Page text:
Even though many levels of government around the world have enacted whistleblower protection legislation, the climate for people who are considering blowing the whistle is decidedly chilly these days. Journalists might also be thinking twice about what they can safely report.

The criminalization of whistleblowing is unlikely to result in a more open and transparent society. In the end, it's the public that is usually in the best position to judge whether we should punish or reward the people who are stepping forward to shine the light. And the only way the public can make that judgment is by being armed with all the available facts.

Thursday, April 25, 2013

Half a Century of Investigative Journalism at the CBC

The CBC has created some of the most important and memorable examples of Canadian investigative journalism over the last half century, often leading to sweeping policy and legislative changes.

Modern investigative journalism began to expand in the 1950s, and the CBC was in the forefront of creating new techniques and ways of working. Journalists like Douglas Leiterman, Ross McLean and Patrick Watson made a significant contribution to investigative techniques in those early years, laying the foundation for further advances in the decades that followed.

read full article

Wednesday, April 3, 2013

Historic Day for Investigative Journalism with Release of Offshore Tax Haven Story

This was an historic day for investigative journalism.

In a simultaneous display of journalistic prowess, dozens of media organizations around the world released stories about how the rich and powerful hide their assets in offshore tax havens. The stories have already triggered major repercussions and imminent resignations, and they have opened a window into how tycoons and the ultra-wealthy dodge their national tax authorities.

The stories stem from a massive leak of financial documents that contain names and details of more than 122,000 offshore companies or trusts, and about 13,000 agents.

The documents were on a computer hard drive that arrived by mail to Gerard Ryle, director of the International Consortium of Investigative Journalists. It contained more than 260 gigabytes, and special software was used to try to sort and make sense of the data. Then, media organizations around the world were contacted to partner with the ICIJ in analyzing the data and teasing out stories of interest in their respective countries.

The ICIJ has conducted multinational investigations in the past, but this is the first time it has co-ordinated a project on such a massive scale. Partners included the BBC, the Guardian, Le Monde, The Washington Post and Asahi Shimbun. It worked with 86 investigative journalists from 46 countries.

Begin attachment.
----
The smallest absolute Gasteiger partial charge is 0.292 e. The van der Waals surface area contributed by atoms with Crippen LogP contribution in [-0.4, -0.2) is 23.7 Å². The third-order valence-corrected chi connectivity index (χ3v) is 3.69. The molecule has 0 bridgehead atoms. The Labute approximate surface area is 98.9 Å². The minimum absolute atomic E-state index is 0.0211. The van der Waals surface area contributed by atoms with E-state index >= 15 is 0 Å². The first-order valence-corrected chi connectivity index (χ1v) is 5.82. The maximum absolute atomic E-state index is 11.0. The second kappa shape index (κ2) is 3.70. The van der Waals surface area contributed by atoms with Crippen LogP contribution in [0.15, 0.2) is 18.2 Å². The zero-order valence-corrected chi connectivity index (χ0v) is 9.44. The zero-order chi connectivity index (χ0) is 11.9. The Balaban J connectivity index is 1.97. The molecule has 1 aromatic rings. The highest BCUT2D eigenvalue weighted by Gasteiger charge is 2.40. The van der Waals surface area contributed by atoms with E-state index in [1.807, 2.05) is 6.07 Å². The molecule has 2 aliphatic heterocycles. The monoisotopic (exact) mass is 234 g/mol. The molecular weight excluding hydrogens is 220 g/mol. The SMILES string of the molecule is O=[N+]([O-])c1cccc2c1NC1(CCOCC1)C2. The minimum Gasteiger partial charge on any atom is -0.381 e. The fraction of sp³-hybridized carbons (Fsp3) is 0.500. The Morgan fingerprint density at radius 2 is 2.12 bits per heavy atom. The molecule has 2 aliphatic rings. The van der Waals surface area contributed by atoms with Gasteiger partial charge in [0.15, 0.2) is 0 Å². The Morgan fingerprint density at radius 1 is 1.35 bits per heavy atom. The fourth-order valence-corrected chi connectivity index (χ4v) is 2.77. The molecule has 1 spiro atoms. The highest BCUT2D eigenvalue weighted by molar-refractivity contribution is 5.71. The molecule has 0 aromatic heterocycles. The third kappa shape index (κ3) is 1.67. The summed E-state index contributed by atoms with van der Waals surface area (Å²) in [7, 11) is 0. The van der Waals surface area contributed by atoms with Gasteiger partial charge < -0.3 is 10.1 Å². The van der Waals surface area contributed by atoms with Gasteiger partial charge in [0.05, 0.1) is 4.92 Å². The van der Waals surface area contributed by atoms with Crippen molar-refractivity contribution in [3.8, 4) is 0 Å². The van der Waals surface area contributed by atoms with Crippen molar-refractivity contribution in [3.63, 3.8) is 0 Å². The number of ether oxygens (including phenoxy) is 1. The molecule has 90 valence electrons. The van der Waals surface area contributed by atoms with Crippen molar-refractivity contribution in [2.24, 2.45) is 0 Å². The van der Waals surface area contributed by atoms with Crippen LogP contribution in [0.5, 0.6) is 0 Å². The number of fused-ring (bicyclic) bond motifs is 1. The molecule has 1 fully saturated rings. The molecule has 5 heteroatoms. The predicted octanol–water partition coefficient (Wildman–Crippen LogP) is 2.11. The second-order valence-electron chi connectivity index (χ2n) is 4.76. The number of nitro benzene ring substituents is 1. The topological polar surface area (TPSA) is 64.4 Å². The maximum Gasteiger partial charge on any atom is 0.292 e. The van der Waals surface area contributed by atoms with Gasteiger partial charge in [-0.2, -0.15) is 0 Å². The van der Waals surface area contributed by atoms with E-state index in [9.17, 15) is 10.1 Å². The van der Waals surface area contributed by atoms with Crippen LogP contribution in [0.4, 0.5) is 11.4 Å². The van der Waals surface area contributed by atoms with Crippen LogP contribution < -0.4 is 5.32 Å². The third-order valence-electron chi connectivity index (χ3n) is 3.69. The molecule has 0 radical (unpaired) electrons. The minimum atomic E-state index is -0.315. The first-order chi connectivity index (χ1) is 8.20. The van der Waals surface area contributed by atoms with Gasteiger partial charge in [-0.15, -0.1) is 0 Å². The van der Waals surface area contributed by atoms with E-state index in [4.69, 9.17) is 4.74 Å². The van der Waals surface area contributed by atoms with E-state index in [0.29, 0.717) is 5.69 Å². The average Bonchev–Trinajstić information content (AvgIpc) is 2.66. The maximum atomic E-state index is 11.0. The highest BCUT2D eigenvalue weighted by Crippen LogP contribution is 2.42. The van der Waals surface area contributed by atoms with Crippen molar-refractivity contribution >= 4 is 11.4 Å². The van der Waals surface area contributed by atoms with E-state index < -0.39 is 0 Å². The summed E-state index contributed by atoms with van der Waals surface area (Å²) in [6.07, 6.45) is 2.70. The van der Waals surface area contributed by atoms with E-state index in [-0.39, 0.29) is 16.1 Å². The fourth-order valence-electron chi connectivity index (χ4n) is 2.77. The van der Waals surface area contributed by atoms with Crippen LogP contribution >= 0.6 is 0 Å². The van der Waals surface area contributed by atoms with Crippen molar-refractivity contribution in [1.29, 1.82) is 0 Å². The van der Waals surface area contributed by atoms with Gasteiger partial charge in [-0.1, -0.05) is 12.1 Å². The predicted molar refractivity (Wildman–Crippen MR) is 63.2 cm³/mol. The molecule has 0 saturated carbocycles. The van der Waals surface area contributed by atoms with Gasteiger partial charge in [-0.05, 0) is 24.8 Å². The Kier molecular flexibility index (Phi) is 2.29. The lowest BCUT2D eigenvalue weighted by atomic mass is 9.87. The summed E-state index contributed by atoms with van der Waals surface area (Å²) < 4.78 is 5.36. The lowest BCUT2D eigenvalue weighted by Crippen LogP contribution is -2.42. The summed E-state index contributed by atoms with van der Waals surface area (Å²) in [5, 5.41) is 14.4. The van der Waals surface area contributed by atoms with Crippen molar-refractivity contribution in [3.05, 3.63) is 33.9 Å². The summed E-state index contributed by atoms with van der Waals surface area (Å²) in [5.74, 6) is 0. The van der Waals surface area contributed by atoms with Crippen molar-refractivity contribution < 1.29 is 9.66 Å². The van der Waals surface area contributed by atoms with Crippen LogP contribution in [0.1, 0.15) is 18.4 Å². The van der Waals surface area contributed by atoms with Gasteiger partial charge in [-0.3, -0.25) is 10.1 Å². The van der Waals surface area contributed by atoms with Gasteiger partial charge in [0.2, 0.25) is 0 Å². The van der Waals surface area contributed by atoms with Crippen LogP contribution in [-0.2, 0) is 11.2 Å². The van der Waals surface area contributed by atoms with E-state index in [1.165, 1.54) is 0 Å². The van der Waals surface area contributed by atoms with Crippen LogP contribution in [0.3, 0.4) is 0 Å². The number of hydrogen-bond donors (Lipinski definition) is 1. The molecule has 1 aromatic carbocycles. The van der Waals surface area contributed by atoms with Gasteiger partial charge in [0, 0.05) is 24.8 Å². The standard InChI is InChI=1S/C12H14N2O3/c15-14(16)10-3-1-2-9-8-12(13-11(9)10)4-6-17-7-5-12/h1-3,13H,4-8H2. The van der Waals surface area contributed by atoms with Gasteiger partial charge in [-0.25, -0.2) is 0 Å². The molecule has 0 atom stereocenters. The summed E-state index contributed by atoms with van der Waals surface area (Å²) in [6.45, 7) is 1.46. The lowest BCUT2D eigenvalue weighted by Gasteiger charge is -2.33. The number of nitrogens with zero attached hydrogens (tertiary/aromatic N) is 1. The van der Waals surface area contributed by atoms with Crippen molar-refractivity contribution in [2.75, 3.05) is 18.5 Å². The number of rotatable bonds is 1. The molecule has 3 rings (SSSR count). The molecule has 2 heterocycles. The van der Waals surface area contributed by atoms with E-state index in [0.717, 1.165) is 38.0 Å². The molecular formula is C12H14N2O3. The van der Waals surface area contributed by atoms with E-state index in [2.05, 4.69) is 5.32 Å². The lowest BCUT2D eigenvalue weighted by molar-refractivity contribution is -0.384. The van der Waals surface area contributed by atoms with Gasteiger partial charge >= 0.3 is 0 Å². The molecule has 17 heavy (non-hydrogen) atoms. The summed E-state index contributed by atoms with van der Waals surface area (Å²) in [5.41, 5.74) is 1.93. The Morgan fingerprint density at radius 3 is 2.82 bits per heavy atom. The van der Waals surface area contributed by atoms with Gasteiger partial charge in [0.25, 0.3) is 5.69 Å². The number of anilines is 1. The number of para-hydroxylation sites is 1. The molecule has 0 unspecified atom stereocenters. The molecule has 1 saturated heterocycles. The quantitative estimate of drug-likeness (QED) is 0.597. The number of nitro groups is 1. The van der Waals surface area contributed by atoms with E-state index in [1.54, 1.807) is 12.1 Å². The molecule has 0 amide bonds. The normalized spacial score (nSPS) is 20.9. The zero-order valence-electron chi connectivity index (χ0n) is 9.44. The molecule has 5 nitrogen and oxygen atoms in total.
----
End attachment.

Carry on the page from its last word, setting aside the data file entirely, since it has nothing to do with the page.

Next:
Here is what the ICIJ says on its website:

"The files identify the individuals behind the covert companies and private trusts based in the British Virgin Islands, the Cook Islands, Singapore and other offshore havens. They include American doctors and dentists and middle-class Greek villagers as well as Russia corporate executives, Eastern European and Indonesian billionaires, Wall Street fraudsters, international arms dealers and families and associates of long-time dictators.

Among the key findings:
  • Government officials and their families and associates in Azerbaijan, Russia, Canada, Pakistan, the Philippines, Thailand, Mongolia and other countries have embraced the use of covert companies and bank accounts.
  • The mega-rich use complex offshore structures to own mansions, yachts, art masterpieces and other assets, gaining tax advantages and anonymity not available to average people.
  • Many of the world’s top’s banks – including UBS, Clariden and Deutsche Bank – have aggressively worked to provide their customers with secrecy-cloaked companies in the British Virgin Islands and other offshore hideaways.
  • A well-paid industry of accountants, middlemen and other operatives has helped offshore patrons shroud their identities and business interests, providing shelter in many cases to money laundering or other misconduct.
  • Ponzi schemers and other large-scale fraudsters routinely use offshore havens to pull off their shell games and move their ill-gotten gains."
The CBC was the ICIJ's Canadian partner, and stories began rolling out today with questions about Saskatchewan lawyer Tony Merchant and his wife, Liberal Senator Pana Merchant. The CBC reported that the prominent class action lawyer "moved nearly $2 million to secretive financial havens while he was locked in battle with the Canada Revenue Agency over his taxes." CBC's coverage includes a number of interactive web features and maps that demonstrate the extent of the practice in Canada.

Comparisons will inevitably be drawn to Wikileaks, but the ICIJ rollout so far appears to have gone smoothly and with great impact. It is certain to encourage other leakers and whistleblowers to share information in the future.

Wednesday, March 6, 2013

The Last Post Files: Fighting subversion or protecting the government from embarrassment?

The Last Post was an alternative magazine started in 1969 by a group of journalists who created some innovative pieces of investigative journalism.

Now, in newly-released documents, it has been confirmed that the magazine was under scrutiny by the RCMP's Security Service.

Toronto writer Paul Weinberg looks into the story at J-Source.

The Last Post Files: Fighting subversion or protecting the government from embarrassment?